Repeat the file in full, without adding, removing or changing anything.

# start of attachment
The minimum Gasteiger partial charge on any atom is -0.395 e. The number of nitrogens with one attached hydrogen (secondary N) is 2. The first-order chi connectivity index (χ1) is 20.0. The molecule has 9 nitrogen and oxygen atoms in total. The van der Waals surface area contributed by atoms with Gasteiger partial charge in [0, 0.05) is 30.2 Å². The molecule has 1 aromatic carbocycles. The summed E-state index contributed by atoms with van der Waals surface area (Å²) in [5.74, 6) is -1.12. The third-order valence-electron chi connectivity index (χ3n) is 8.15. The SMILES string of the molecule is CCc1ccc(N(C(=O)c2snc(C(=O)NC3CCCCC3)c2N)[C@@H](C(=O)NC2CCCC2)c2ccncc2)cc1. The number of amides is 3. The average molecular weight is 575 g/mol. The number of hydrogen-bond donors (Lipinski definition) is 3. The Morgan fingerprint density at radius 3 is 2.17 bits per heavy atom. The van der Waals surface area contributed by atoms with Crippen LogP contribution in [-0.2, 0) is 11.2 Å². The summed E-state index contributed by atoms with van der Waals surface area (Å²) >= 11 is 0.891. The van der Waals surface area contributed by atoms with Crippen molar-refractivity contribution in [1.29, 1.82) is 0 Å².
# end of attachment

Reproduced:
The minimum Gasteiger partial charge on any atom is -0.395 e. The number of nitrogens with one attached hydrogen (secondary N) is 2. The first-order chi connectivity index (χ1) is 20.0. The molecule has 9 nitrogen and oxygen atoms in total. The van der Waals surface area contributed by atoms with Gasteiger partial charge in [0, 0.05) is 30.2 Å². The molecule has 1 aromatic carbocycles. The summed E-state index contributed by atoms with van der Waals surface area (Å²) in [5.74, 6) is -1.12. The third-order valence-electron chi connectivity index (χ3n) is 8.15. The SMILES string of the molecule is CCc1ccc(N(C(=O)c2snc(C(=O)NC3CCCCC3)c2N)[C@@H](C(=O)NC2CCCC2)c2ccncc2)cc1. The number of amides is 3. The average molecular weight is 575 g/mol. The number of hydrogen-bond donors (Lipinski definition) is 3. The Morgan fingerprint density at radius 3 is 2.17 bits per heavy atom. The van der Waals surface area contributed by atoms with Crippen LogP contribution in [-0.2, 0) is 11.2 Å². The summed E-state index contributed by atoms with van der Waals surface area (Å²) >= 11 is 0.891. The van der Waals surface area contributed by atoms with Crippen molar-refractivity contribution in [1.29, 1.82) is 0 Å².